Some days there’ll be a choir, dance, tai chi, or a memory group. We’re lucky to have our beautiful art studio in a converted railway arch, so that’s open every day for members to use. We’ll always sit down for lunch together at one o’clock, which is cooked from scratch by a different group of members; it’s an opportunity for the whole centre to come together and share something.
What are some magazines that inspired you while you were putting the issue together?
Laura: We actually didn’t really use too many other magazines as a guide! The aim was to be quite free in how we structured and approached the project. The only one that really springs to mind is Creative Growth Magazine (below) – this is a predominantly art-focused magazine by a charity in California supporting artists with developmental, physical and mental disabilities.
Someone I must also give a shout out to is Alice Snape; the editor of Oh Comely magazine. She was a huge help to us in the early days; she helped us to get a flat-plan together using the pieces we had already (alongside one of our own members, Billy, who used to work in publishing). We also liked and replicated the idea of grouping the contents page into themed sections (such as ‘Heart of the Matter’ and ‘Dark Matter’), which is something Oh Comely also does really well. When we had a skeleton framework for the majority of pieces we sent them over to our fantastic design team at She Was Only.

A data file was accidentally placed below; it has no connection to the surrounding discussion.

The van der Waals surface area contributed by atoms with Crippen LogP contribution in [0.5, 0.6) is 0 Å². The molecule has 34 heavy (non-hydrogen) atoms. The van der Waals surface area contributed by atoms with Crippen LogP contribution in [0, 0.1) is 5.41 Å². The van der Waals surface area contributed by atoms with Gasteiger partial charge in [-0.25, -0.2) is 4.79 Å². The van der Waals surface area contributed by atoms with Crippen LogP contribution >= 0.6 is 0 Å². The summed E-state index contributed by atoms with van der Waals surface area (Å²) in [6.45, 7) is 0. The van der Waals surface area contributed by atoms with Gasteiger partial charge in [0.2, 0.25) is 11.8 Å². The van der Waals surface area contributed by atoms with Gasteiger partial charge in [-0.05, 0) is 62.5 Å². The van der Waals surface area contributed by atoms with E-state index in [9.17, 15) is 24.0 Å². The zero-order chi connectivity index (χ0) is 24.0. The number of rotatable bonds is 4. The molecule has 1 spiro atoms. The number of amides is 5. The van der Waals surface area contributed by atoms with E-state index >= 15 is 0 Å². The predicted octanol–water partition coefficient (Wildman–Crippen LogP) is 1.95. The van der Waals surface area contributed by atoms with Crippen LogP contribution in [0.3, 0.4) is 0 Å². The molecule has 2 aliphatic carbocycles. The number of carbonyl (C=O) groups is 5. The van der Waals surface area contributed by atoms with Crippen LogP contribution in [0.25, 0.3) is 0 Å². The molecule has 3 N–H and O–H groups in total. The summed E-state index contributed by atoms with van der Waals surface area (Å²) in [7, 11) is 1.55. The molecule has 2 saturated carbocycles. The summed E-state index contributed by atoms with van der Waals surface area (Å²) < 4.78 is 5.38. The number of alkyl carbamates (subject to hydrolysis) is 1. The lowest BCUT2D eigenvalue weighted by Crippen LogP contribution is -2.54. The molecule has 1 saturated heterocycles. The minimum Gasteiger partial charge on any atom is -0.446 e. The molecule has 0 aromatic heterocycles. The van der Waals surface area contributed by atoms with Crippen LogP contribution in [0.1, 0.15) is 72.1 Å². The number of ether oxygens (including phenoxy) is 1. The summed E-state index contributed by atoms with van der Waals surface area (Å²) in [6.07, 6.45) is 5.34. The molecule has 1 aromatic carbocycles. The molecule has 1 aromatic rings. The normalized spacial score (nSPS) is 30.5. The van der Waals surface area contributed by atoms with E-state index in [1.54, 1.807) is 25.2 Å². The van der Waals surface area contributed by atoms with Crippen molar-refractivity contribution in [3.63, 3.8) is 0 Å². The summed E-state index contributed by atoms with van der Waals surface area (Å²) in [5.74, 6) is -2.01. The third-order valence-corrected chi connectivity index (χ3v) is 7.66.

Chris: I was inspired by a book called Notes On Blindness because it combined bits and pieces of things – not just a narrative story, which is just like our magazine.
I’m curious about the decision to open the issue with Chris’ powerful words: “Let me come clean about what I think. I look on my brain injury as a bad thing.” What does this feature say about what Matter aims to do?
Chris: Some people who come to Headway look on their brain injury as a good thing. For me, that’s not true. For me, it’s a bad thing which you cope with. What I’m saying is that it’s OK and I have to get on and live my life despite that. And that’s what the magazine says: it’s OK. It might not be good but it’s OK. I have to cope with it as it is. This is true for other members at Headway too. Headway is an important part, for me, of coping with this and feeling like a human being.
How can readers get involved with Headway?
Laura: Buy the magazine! It sounds an obvious one, but it directly supports our charity’s work, as all sales go right back into the charity. Over the past two decades, we’ve grown an incredible amount, but it comes at a price and every year we need to raise nearly £200,000 through fundraising to keep everything running. So every person who buys a magazine or a piece of artwork (many of our members sell their work on our art website submittolovestudios.org), donates to or fundraises for us is hugely appreciated!
We also have an amazing team of volunteers in our day centre — some were involved in this project too – and we’re always in need of more, so you can visit our website if you’re interested.
At the very least, give our social media accounts a follow and keep an eye out for what we do next. We’re always planning new ways to support our members to raise awareness of brain injury (be that workshops at the Science Museum or exhibitions at Southbank Centre), and we’d love to welcome more people along the way.